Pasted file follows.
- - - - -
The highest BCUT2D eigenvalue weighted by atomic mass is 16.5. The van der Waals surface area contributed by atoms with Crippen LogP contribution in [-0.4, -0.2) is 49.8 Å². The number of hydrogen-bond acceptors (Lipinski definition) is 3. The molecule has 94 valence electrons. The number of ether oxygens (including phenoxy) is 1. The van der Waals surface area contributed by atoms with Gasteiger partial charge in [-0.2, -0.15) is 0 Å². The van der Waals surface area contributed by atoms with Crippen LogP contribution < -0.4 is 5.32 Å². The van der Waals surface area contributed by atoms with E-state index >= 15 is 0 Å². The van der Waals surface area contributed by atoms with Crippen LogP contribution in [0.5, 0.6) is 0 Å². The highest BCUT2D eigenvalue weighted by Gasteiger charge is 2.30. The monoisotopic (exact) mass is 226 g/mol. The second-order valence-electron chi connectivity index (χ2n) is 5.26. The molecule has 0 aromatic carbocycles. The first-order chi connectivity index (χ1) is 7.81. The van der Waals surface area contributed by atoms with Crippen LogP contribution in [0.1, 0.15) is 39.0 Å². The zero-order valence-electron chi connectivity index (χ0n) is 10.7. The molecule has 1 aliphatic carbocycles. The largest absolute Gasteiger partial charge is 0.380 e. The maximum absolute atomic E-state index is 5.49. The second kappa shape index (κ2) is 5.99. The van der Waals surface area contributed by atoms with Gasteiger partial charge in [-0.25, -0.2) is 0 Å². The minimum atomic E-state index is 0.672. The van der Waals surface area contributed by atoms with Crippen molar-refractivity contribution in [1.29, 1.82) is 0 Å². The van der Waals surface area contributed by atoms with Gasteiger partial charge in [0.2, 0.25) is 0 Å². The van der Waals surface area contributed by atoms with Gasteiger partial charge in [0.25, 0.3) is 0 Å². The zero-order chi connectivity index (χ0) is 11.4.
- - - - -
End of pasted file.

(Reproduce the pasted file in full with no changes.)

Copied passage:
The highest BCUT2D eigenvalue weighted by atomic mass is 16.5. The van der Waals surface area contributed by atoms with Crippen LogP contribution in [-0.4, -0.2) is 49.8 Å². The number of hydrogen-bond acceptors (Lipinski definition) is 3. The molecule has 94 valence electrons. The number of ether oxygens (including phenoxy) is 1. The van der Waals surface area contributed by atoms with Gasteiger partial charge in [-0.2, -0.15) is 0 Å². The van der Waals surface area contributed by atoms with Crippen LogP contribution < -0.4 is 5.32 Å². The van der Waals surface area contributed by atoms with E-state index >= 15 is 0 Å². The van der Waals surface area contributed by atoms with Crippen LogP contribution in [0.5, 0.6) is 0 Å². The highest BCUT2D eigenvalue weighted by Gasteiger charge is 2.30. The monoisotopic (exact) mass is 226 g/mol. The second-order valence-electron chi connectivity index (χ2n) is 5.26. The molecule has 0 aromatic carbocycles. The first-order chi connectivity index (χ1) is 7.81. The van der Waals surface area contributed by atoms with Crippen LogP contribution in [0.1, 0.15) is 39.0 Å². The zero-order valence-electron chi connectivity index (χ0n) is 10.7. The molecule has 1 aliphatic carbocycles. The largest absolute Gasteiger partial charge is 0.380 e. The maximum absolute atomic E-state index is 5.49. The second kappa shape index (κ2) is 5.99. The van der Waals surface area contributed by atoms with Gasteiger partial charge in [-0.25, -0.2) is 0 Å². The minimum atomic E-state index is 0.672. The van der Waals surface area contributed by atoms with Crippen molar-refractivity contribution in [1.29, 1.82) is 0 Å². The van der Waals surface area contributed by atoms with Gasteiger partial charge in [0.2, 0.25) is 0 Å². The van der Waals surface area contributed by atoms with Gasteiger partial charge in [0.25, 0.3) is 0 Å². The zero-order chi connectivity index (χ0) is 11.4.